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Retail Islamic finance in Ireland: obstacles and opportunities

November 24, 202111:00 a.m.
Casa Árabe’s YouTube channel. 11:00 a.m.
In English.

This round table discussion will be broadcast deferred on our Youtube channel on November 24. It analyzed the changes undertaken in Ireland in recent years to allow for transactions based on Islamic finance inside that country.

Over the last decade, the Irish authorities have introduced several measures to accommodate and regulate Islamic finance activities under Irish law. These measures have focused primarily on taxing certain Islamic financing structures and have been designed to better align their tax treatment with conventional alternatives. While some shortcomings continue to exist in terms of the current treatment of Islamic finance in Irish law, the measures implemented up to now have been welcomed by the industry and help to position Ireland as an economy where Islamic finance activities are encouraged.

According to the results of Philip Lee’s 2019 Islamic Finance Survey, there is an overwhelming desire within the Muslim community in Ireland for Islamic mortgages and other financial products. Based on this survey, Simon O’Neill, a partner in the Banking and Finance Unit at Dublin law firm Philip Lee, believes this is a huge investment opportunity in the market.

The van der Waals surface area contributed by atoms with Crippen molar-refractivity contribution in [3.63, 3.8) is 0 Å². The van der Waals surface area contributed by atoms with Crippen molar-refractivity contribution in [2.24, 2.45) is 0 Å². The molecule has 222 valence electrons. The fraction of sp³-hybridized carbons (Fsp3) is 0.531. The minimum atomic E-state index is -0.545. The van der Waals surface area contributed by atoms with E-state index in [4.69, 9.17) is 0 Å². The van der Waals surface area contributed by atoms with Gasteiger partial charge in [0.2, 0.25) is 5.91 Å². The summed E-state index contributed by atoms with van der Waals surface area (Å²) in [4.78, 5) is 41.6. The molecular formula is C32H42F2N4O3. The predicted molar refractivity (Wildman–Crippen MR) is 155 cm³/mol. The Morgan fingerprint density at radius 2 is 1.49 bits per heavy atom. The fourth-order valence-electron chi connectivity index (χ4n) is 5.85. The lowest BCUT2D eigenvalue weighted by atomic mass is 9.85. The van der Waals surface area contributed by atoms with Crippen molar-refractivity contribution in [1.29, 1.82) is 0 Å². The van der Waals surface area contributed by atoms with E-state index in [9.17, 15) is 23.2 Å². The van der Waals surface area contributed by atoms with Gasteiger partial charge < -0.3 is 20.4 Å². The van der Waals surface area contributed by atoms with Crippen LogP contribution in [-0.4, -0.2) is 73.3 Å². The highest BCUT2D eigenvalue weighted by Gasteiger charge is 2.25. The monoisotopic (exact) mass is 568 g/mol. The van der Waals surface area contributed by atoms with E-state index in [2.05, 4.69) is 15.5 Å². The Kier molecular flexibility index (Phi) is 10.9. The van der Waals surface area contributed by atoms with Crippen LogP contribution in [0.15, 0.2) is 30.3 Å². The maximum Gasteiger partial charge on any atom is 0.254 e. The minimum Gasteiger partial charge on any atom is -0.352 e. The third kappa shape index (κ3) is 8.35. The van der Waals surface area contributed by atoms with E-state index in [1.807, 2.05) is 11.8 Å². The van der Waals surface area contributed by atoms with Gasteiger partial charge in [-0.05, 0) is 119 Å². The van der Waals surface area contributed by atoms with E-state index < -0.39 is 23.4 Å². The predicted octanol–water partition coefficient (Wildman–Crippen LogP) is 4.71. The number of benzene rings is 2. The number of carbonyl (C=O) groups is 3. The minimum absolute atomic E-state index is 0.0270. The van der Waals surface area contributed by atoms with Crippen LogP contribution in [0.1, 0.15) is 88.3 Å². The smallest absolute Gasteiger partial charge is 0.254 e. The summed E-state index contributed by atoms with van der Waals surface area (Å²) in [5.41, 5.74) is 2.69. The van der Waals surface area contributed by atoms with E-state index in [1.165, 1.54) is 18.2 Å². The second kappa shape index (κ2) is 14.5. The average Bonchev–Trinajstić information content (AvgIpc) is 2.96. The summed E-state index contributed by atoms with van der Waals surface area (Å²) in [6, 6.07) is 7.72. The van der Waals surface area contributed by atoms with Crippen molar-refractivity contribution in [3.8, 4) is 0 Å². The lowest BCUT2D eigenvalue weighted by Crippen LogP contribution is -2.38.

Moreover, given the context created by Brexit, UK-based institutions may lose some of their ability to conduct business in the EU. In this respect, Ireland offers a stable market and a similar legal system with untapped demand for Islamic finance, while allowing these institutions to continue having access to the other EU27 markets.

This discussion analyzed the industry’s current status in Ireland and examine the various Islamic mortgage alternatives available, the current taxation of these products, the current barriers to development for retail Islamic finance in Ireland, the room for improvement, and the opportunities and challenges facing Islamic finance in that jurisdiction.

Organized within the framework of the SCIEF-Casa Árabe Observatory of Islamic Finance in Spain. Taking part in the round table are Edana Richardson, a professor of Law at Maynooth University, and Simon O’Neill, a Banking and Finance partner at Philip Lee, with moderation by Gonzalo Rodríguez, director of SCIEF (IE University) and an initial reaction by Olivia Orozco, Casa Árabe’s Training and Economic Coordinator.

The SCIEF-Casa Árabe Observatory of Islamic Finance in Spain is a group for analysis and consultation that gathers knowledge about current affairs in Islamic finance. It includes the main experts, consultancies, law firms and banking institutions working in or specializing on this subject in Spain.
Retail Islamic finance in Ireland: obstacles and opportunities

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